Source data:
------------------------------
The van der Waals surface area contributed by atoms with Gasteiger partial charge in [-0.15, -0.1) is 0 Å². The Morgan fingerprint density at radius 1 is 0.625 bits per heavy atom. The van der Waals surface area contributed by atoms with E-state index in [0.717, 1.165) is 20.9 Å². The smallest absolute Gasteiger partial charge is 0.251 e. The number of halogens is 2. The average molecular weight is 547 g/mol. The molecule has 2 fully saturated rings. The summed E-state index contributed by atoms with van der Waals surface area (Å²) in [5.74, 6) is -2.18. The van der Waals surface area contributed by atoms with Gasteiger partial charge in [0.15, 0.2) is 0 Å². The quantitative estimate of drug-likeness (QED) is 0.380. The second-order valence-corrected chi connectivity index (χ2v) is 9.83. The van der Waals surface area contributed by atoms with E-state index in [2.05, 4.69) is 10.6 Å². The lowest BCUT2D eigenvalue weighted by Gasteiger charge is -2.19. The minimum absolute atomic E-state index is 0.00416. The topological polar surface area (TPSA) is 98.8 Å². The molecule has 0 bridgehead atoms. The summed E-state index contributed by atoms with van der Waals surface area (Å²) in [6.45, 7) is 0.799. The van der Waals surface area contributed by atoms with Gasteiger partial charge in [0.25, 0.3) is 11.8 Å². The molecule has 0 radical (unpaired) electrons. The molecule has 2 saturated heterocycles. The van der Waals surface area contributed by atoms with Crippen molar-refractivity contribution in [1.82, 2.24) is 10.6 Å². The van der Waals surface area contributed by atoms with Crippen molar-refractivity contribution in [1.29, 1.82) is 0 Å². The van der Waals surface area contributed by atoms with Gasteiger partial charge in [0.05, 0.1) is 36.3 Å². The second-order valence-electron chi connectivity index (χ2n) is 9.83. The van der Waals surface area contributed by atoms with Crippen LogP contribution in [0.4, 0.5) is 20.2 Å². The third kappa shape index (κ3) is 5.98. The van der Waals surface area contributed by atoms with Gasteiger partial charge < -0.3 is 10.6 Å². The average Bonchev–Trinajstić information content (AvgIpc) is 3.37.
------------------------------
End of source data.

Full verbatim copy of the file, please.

The van der Waals surface area contributed by atoms with Gasteiger partial charge in [-0.15, -0.1) is 0 Å². The Morgan fingerprint density at radius 1 is 0.625 bits per heavy atom. The van der Waals surface area contributed by atoms with E-state index in [0.717, 1.165) is 20.9 Å². The smallest absolute Gasteiger partial charge is 0.251 e. The number of halogens is 2. The average molecular weight is 547 g/mol. The molecule has 2 fully saturated rings. The summed E-state index contributed by atoms with van der Waals surface area (Å²) in [5.74, 6) is -2.18. The van der Waals surface area contributed by atoms with Gasteiger partial charge in [0.15, 0.2) is 0 Å². The quantitative estimate of drug-likeness (QED) is 0.380. The second-order valence-corrected chi connectivity index (χ2v) is 9.83. The van der Waals surface area contributed by atoms with E-state index in [2.05, 4.69) is 10.6 Å². The lowest BCUT2D eigenvalue weighted by Gasteiger charge is -2.19. The minimum absolute atomic E-state index is 0.00416. The topological polar surface area (TPSA) is 98.8 Å². The molecule has 0 bridgehead atoms. The summed E-state index contributed by atoms with van der Waals surface area (Å²) in [6.45, 7) is 0.799. The van der Waals surface area contributed by atoms with Gasteiger partial charge in [0.25, 0.3) is 11.8 Å². The molecule has 0 radical (unpaired) electrons. The molecule has 2 saturated heterocycles. The van der Waals surface area contributed by atoms with Crippen molar-refractivity contribution in [1.82, 2.24) is 10.6 Å². The van der Waals surface area contributed by atoms with Crippen molar-refractivity contribution in [1.29, 1.82) is 0 Å². The van der Waals surface area contributed by atoms with Gasteiger partial charge in [0.05, 0.1) is 36.3 Å². The second-order valence-electron chi connectivity index (χ2n) is 9.83. The van der Waals surface area contributed by atoms with Crippen LogP contribution in [0.4, 0.5) is 20.2 Å². The third kappa shape index (κ3) is 5.98. The van der Waals surface area contributed by atoms with Gasteiger partial charge < -0.3 is 10.6 Å². The average Bonchev–Trinajstić information content (AvgIpc) is 3.37.